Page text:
In between it jumps all over the place and back and forth: there’s a silly gang war, a gunrunner called White Rabbit and her gang of freaks (turns out her name is “Angora Lapin”!!!), some brutal violence (in the gang war guys get blown to bits and burned alive – ewww!!!), Bibbo provides some bizarre comic relief when he takes a shot at wearing the cape, then there’s some silly cult of Superman action with riots between opposing factions of Superman worshippers (seriously – even I couldn’t make up something this nutty),  John Henry philosophizing about Henry Irons, the cyborg Superman disposing of a dead-but-not-so-dead Doomsday by casting him out into space rather than throwing him into the heart of the sun – d’oh!! Strange dedication to “Jerry Ordway, whose quality of work encouraged us all”. (seems kind of a wimpy way to pay tribute to someone… ). Superboy takes on mobsters, Guardian hangs around, more gang warfare, White Rabbit wants to take on Superman (as if?!), the story gets dragged out and dragged out and dragged out… Lex Luthor paces and threatens but doesn’t do much other than fly a helicopter out to see Superman and have an angry conversation with him. Huh?!?! Tana Moon, lesbian police captain Sawyer, some nutty obituary for Clark Kent, written by his successor Ron Troupe, which involves the cyborg Superman, the White House, and all sorts of other nonsense. The Stinger pops in for some fun and mayhem, then disappears forever, Superman hatches from an egg (!?!?!?), the Supermans fight each other as well as bad guys, aliens arrive, and then it starts to get really messy!!!! Although it has its moments – the apparent murder/death of two of the Supermans is pretty interesting, and destruction takes on a whole new scale!! Sleazy managers, corrupt studio executives, unstoppable robot carriages, “doom” sound effects (what’s that supposed to mean?), walking from Antarctica to Metropolis across the ocean floor (Huh?? Why?!?!), weird robot battles, Supergirl accidentally throwing a robot onto her boyfriend’s chopper (!?!?!?), and then the weirdest scene in the history of comics – the robot shits out Superman!! WTF, people, WTF?!?!?!?!??????? Love Supes’ new all-black uniform with the silver shield on the chest and the silver wristlets… but what’s with the silver toe thimbles (later on he gets silver boots – okay, less yucky)? And the Super-mullet? Superboy Bucky Barnes-like on a missile that’s shooting off to destroy Metropolis… Hmmm…  The cyborg’s ability to Freddy Kruger-like take over all machinery is quite weird, actually, as is his “pity I didn’t think of this sooner” realization (corny). Green Lantern, of course, pops in for no apparent reason, and then it appears that somehow kryptonite has the opposite effect on Superman than we always thought it did – rather than killing him, here it strengthens his powers. Say what?!?!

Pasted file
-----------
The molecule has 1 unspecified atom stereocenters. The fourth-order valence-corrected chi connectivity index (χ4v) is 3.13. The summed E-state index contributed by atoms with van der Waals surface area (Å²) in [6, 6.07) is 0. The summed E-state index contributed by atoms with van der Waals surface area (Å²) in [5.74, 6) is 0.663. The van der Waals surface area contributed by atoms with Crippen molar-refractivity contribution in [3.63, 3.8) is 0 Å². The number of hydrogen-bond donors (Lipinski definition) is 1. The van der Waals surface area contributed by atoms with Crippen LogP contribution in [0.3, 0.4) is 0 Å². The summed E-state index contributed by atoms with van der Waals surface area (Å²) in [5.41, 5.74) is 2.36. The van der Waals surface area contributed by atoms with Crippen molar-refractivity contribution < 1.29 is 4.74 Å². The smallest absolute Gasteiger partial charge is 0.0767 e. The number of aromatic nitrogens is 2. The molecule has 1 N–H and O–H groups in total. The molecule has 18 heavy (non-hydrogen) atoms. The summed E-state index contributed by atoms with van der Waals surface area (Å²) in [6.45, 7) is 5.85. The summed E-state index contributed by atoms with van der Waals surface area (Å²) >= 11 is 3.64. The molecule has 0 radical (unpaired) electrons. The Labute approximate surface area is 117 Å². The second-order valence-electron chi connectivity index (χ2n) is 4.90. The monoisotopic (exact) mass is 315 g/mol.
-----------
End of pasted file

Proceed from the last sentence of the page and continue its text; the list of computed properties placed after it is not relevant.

However, despite all of these criticisms, the Return of Superman is probably still better than the other two in the series. The art is (mostly) quite amazing (Supergirl – hot!!), and there seems to be more focus on Superboy than the other Supermen, at least initially. As a reinvention of Superman, the images here are pretty radical – a heavily-armed “Rambo Superman” one that comes to mind immediately, but there are so many – and each issue ends on a genuine cliffhanger that would have made following the original publications quite thrilling month-upon-month; however, collected, the story loses that effect and seems weak in comparison.

Bubba meets the “cyborg Superman”. How young we were, how naive…

cialis doses available

Superboy meets the machine gun hookers. Love it!!

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What’s with the “doom” footstep sounds?

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That superboy really cracks me up!!

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Remember that time Madman met Superman!?

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The weirdest thing I’ve ever seen in a comic book: the Superrobot shits out Superman!!

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And, of course, he’s pretty pissed off…

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Superman… meet Super-mullet!

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Superman with guns!!

superman with guns